Relationship-based care is key to recovery and change

For recovery and healing to occur in therapeutic residential care, there must be synergy or “congruence” between residential workers, the organisational culture and all other stakeholders in meeting the needs of the child or young person.  The work of James Anglin (2002), Sandra Bloom (2005) and Bruce Perry (2006) has been highly influential in space, arguing the need (at all levels) of service provision for a framework that provides a common language for organisational and worker–child relationships.

What follows is a coherent set of ideas that seeks to create synergy and a shared understanding of the critical role of relationship-based care in creating positive outcomes for young people.

Relationship-Based Care

It is almost a truism to say that everything in therapeutic residential care works better when relationships are healthy. However, since relationships permeate every aspect of therapeutic residential care this is absolutely the case. All aspects of residential care occur in the context of human relationships, which means all of the tasks underlying the provision of residential care work better when we tend to all relationships. This is particularly important because experiencing trauma can have a huge impact on interpersonal relationships, whereas engaging in meaningful relationships can mediate the destructive impact of trauma (e.g. Van der Kolk 2005). As Perry says (2008 p.116):

The more healthy relationships a child has, the more likely he will be to recover from trauma and thrive. Relationships are the agents of change and the most powerful therapy is human love.

Healthy relationships are formed when residential staff (at all levels) consistently attune to one another, wonder with and about one another, follow the cues provided by one another, and hold one another with respect and dignity. We advance our relationship-based culture through the application of these relational and therapeutic practices to all relationships at all levels and in all disciplines.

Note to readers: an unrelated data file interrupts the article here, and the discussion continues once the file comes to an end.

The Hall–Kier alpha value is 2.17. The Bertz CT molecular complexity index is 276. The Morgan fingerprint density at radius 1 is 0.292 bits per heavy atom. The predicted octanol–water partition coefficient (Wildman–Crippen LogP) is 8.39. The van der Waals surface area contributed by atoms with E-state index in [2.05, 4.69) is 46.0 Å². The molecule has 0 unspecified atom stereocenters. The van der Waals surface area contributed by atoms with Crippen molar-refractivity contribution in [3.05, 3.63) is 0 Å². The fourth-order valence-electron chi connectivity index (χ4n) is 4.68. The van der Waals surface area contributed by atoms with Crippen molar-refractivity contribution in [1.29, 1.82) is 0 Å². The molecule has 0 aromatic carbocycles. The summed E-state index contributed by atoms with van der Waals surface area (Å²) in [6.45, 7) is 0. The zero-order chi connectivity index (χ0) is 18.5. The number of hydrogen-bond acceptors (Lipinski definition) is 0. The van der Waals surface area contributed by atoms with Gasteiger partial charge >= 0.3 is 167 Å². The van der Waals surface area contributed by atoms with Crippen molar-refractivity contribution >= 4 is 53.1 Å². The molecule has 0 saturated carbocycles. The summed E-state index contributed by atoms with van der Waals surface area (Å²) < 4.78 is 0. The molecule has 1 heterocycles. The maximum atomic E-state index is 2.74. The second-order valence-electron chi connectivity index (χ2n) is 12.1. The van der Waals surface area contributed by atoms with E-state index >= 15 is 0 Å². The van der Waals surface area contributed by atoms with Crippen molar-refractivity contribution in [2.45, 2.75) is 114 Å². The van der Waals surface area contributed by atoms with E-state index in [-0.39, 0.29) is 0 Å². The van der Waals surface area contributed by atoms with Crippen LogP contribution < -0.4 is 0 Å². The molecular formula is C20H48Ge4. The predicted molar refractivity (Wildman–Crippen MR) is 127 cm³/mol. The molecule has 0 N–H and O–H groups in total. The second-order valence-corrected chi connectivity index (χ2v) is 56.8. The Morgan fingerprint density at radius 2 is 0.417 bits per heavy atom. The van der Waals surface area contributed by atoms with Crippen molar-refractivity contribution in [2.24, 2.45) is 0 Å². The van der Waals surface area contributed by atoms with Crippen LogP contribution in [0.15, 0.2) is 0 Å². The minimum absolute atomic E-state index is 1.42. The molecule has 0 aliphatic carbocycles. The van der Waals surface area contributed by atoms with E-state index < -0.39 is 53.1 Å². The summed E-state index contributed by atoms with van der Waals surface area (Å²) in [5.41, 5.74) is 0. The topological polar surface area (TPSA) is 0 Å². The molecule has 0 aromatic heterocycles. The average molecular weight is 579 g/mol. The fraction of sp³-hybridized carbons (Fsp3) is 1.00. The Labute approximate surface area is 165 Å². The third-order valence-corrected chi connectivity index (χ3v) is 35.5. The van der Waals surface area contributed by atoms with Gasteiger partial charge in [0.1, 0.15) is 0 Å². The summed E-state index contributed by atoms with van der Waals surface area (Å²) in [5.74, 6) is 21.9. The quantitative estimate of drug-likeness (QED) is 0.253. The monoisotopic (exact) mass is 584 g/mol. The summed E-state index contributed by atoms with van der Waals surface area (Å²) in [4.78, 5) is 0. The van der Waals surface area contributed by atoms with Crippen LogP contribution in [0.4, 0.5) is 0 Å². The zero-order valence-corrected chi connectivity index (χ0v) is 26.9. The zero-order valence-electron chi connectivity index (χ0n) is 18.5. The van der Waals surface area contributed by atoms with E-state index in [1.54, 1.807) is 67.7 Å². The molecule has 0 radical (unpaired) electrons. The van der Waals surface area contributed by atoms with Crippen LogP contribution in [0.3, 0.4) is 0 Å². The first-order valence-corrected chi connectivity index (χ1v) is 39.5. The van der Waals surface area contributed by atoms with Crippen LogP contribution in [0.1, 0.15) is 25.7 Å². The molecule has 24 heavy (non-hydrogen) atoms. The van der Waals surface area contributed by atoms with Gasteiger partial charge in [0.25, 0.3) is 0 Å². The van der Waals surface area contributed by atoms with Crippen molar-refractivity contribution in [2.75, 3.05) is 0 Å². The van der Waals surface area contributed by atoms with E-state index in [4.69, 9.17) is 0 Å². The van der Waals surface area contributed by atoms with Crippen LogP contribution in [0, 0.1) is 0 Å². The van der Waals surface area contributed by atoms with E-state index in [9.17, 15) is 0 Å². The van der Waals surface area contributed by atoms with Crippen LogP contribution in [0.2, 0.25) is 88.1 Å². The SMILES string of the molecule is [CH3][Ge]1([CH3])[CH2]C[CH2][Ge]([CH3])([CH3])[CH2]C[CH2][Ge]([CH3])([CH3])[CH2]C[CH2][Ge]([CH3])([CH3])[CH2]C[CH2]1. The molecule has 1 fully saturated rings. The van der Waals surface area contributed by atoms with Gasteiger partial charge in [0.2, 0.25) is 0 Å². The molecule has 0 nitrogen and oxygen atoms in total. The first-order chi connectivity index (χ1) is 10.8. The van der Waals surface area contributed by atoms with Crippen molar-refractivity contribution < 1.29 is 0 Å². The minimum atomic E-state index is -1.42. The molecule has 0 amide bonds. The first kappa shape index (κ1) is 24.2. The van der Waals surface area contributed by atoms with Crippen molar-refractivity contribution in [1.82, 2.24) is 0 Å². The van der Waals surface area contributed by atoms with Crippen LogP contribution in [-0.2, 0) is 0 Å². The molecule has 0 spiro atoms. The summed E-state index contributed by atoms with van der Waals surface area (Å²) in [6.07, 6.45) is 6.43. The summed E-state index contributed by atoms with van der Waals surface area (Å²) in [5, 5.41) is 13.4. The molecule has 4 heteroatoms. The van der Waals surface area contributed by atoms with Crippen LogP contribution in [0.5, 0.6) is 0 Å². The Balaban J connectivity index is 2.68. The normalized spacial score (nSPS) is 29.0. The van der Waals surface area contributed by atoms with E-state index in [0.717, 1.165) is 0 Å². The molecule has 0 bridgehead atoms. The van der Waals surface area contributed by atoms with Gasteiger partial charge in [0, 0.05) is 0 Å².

Relational and Therapeutic Practices

The relational and therapeutic practices within therapeutic residential are integral to therapeutic healing and recovery and consists of:

Attuning – The practice of being present in the moment and tuning in to the young person or situation.

Curiosity – The practice of being genuinely interested in the young person. It requires an open-hearted curiosity about what can be learned about this unique individual, while intentionally suspending assumptions and judgement.

Following – The practice of listening to and focusing on what a young person is teaching us about what matters most to her or him and allowing that information to guide our interactions. It requires consciously suspending our own agenda.

Holding – The practice of intentionally creating a safe-haven to protect the safety and dignity of the young person.

 

Principles of Relationship Based Care

Relationship-based care is not only a philosophy and a way of being but also an operational blueprint that shapes positive residential caring behaviours that are sensitive and responsive to the trauma, attachment, loss and the developmental history of the child or young person.

The following six principles guide the transformation of infrastructure, processes, systems, and practices to support residential staff in creating therapeutic relationships with children and young people.